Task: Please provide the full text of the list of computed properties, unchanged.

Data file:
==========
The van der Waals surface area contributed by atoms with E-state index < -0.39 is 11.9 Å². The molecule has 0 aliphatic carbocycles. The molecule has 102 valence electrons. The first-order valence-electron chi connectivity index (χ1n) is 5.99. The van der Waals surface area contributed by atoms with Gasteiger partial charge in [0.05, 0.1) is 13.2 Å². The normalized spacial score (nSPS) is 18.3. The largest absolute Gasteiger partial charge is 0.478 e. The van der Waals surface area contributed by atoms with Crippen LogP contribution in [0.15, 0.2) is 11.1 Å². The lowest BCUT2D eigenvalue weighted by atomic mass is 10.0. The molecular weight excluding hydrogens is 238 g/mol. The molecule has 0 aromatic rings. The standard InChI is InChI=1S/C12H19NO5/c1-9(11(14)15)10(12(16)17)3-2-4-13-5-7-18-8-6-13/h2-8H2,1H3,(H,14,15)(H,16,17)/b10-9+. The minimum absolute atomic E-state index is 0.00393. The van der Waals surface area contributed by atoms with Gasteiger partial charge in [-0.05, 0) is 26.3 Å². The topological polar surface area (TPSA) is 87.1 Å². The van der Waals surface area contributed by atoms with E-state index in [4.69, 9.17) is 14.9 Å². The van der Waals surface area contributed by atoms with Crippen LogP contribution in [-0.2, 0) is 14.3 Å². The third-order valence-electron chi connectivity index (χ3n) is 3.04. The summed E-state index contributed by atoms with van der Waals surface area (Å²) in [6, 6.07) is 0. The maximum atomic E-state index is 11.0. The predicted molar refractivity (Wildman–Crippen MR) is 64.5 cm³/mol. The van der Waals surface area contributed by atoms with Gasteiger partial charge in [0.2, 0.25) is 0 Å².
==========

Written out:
The van der Waals surface area contributed by atoms with E-state index < -0.39 is 11.9 Å². The molecule has 0 aliphatic carbocycles. The molecule has 102 valence electrons. The first-order valence-electron chi connectivity index (χ1n) is 5.99. The van der Waals surface area contributed by atoms with Gasteiger partial charge in [0.05, 0.1) is 13.2 Å². The normalized spacial score (nSPS) is 18.3. The largest absolute Gasteiger partial charge is 0.478 e. The van der Waals surface area contributed by atoms with Crippen LogP contribution in [0.15, 0.2) is 11.1 Å². The lowest BCUT2D eigenvalue weighted by atomic mass is 10.0. The molecular weight excluding hydrogens is 238 g/mol. The molecule has 0 aromatic rings. The standard InChI is InChI=1S/C12H19NO5/c1-9(11(14)15)10(12(16)17)3-2-4-13-5-7-18-8-6-13/h2-8H2,1H3,(H,14,15)(H,16,17)/b10-9+. The minimum absolute atomic E-state index is 0.00393. The van der Waals surface area contributed by atoms with Gasteiger partial charge in [-0.05, 0) is 26.3 Å². The topological polar surface area (TPSA) is 87.1 Å². The van der Waals surface area contributed by atoms with E-state index in [4.69, 9.17) is 14.9 Å². The van der Waals surface area contributed by atoms with Crippen LogP contribution in [-0.2, 0) is 14.3 Å². The third-order valence-electron chi connectivity index (χ3n) is 3.04. The summed E-state index contributed by atoms with van der Waals surface area (Å²) in [6, 6.07) is 0. The maximum atomic E-state index is 11.0. The predicted molar refractivity (Wildman–Crippen MR) is 64.5 cm³/mol. The van der Waals surface area contributed by atoms with Gasteiger partial charge in [0.2, 0.25) is 0 Å².